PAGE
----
RISMEDIA, August 27, 2010—(MCT)—Everywhere you look, July was not ideal for real estate—that’s one thing on which the economists and the statistics agree. Sales figures released recently for the first month in 19, not invigorated by government tax credits, offered a poor prognosis for the housing sector.
Nationally, sales of previously owned homes plunged 25.5% from July 2009—numbers the National Association of Realtors said had not been so low since 1999. Single-family home sales were at their lowest since May 1995, during the last housing bust.
Wall Street took the announcement by the Realtors’ association badly, and at the close of the trading day, the Dow was down 133.96 points.
“We knew that there would be payback for the government’s incentives but we didn’t think it would be so bad,” said Joel L. Naroff, of Naroff Economic Advisors in Holland, Pa.
The end of the tax credit “hit with full force” in July, said economist Nigel Gault, of IHS Global Insight in Lexington, Mass. “The most worrying feature of the recent housing data is the absence of evidence of any underlying improvement in sales,” Gault said. “All of the action earlier this year appears to have been driven by the tax credit. Mortgage applications for purchase have been moving sideways since June, even as 30-year mortgage rates have headed into the low 4s.” A sustained housing upturn “will depend on an improvement in the jobs market, which at the moment is slowing down rather than gathering pace,” he said.
Realtors’ association economist Lawrence Yun acknowledged the downturn, but also offered perspective.
“Since May, after the April 30 deadline, contract signings have been notably lower,” he said, “and a pause period for home sales is likely to last through September.”
Still, Yun said, annual sales are expected to reach five million in 2010 because of the healthy activity in the first half of the year. “To place that in perspective, annual sales averaged 4.9 million in the past 20 years, and 4.4 million over the past 30 years.”
Thanks to the tax credit, home values have been stable for 18 months, Yun said.
In July, the nation’s median price rose 0.7% over July 2009, to $182,600. The median is the middle value; half the homes sold for more, half for less.
Yun insisted that record-low mortgage interest rates, now averaging 4.5% would encourage the wary to get back into the hunt.
In fact, rate-conscious buyers are just about the only ones in the market these days. They waited for rates to dip even further, more eager to save thousands over the life of their mortgages than to snag a one-time tax credit available only to qualified buyers.
Michelle Nnolum recently closed on her first home, a condo purchased for $195,500 with a $5,500 seller’s assist at Chanticleer in Cherry Hill, N.J. She signed the agreement of sale in July. “I never thought I could qualify to buy, but I kept hearing about these low rates,” said Nnolum, whose home-based business, ClassiFit, does custom alterations of gowns and evening wear.
She looked at four houses for sale with her agent, Giovanni Judenic of Long & Foster, before settling on a completely renovated two-bedroom, 2 1/2-bath condo that had been on the market for just three days.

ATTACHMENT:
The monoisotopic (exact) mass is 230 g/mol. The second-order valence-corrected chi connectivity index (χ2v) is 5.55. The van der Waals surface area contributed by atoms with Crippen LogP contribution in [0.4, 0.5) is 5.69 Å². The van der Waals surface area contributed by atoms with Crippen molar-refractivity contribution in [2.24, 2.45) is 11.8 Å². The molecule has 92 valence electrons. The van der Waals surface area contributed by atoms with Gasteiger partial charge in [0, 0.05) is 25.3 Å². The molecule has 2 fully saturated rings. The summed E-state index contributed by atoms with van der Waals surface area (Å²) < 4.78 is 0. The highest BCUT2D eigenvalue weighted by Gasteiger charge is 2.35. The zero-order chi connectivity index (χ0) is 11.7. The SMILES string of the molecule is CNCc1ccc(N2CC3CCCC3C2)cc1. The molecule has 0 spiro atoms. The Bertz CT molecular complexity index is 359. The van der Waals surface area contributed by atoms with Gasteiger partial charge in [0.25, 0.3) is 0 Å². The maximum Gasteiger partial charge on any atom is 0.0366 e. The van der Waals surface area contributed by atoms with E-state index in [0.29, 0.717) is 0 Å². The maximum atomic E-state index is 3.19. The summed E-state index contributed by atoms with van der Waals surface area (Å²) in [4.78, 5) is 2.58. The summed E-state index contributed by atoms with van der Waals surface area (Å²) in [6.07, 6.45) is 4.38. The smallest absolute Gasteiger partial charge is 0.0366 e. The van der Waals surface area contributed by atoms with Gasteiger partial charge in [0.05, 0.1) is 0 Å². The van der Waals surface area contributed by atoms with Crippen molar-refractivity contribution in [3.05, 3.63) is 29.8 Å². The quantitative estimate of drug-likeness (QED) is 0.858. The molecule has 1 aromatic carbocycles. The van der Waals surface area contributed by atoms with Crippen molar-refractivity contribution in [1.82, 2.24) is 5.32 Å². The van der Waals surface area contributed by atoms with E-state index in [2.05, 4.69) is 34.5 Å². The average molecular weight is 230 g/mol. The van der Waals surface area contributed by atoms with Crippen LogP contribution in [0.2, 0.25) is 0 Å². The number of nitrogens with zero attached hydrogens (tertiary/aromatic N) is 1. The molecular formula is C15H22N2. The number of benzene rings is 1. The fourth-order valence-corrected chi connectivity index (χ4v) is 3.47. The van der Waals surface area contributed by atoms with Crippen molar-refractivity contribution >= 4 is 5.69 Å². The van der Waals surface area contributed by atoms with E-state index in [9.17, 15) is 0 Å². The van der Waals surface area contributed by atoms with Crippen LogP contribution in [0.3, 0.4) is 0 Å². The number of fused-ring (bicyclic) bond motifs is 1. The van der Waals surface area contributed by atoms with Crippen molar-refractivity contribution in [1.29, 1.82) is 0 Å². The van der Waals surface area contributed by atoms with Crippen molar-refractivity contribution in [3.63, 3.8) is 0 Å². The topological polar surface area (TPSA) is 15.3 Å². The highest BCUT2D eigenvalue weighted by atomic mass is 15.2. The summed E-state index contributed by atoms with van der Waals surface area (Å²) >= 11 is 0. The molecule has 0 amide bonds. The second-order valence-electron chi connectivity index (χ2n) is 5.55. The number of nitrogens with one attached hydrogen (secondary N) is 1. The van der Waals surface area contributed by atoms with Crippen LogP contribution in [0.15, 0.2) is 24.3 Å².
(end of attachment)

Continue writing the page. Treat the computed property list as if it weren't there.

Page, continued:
Her rate: With a 20% down payment, 4.75%. But thanks to a “buydown” incentive from the mortgage broker, she will pay 3.75% for the first year, “which equals what I was paying for rent,” she said.
“I think values will go up,” said Nnolum. “With 20 percent down, I’ve started with a lot of equity already.”
Chris Bolli of Bristol, Pa., is equally interest-rate-conscious as he searches for a house.
A Navy veteran who sells prosthetic devices to area hospitals, first-time buyer Bolli has been looking for a three-bedroom, two-bath house with a garage for six months.
“Buying a house is a long-term investment, and finding the lowest fixed rate over 30 years is more important than $8,000 up front,” he said. “I wasn’t going to be pressured into buying something.”
One problem with his search has been that “sellers haven’t caught up yet with the realities of the market,” said Bolli, who considers $250,000 the middle of his price range.
“We looked at a house in an area where renovated houses were selling for $270,000, but the owner, who bought at the height of the market, wanted $380,000 for a house with 1950s fixtures,” Bolli said. “It wasn’t worth it.”
Anthony Sanders, professor of real estate finance at George Mason University in Virginia, said many sellers were “holding on to their overpriced housing, hoping that they won’t get damaged even further. There’s been a change in consumer psychology, and it’s difficult to reverse.”
Naroff, who recommends waiting until the fall before making judgments, said that “unless households and businesses have confidence about the future, they are not going to buy homes or invest, regardless of the interest rate.”
Housing’s double dip should not cause a double dip in the broader economy, said Mark Zandi, chief economist at Moody’s Analytics.
“The recent weakness in housing won’t be severe or long enough to undermine the rest of the economy,” Zandi said. “It will be close, however, and it will be very uncomfortable through the remainder of the year. Nothing works all that well in the economy when housing is struggling.”
(c) 2010, The Philadelphia Inquirer.
Distributed by McClatchy-Tribune Information Services.
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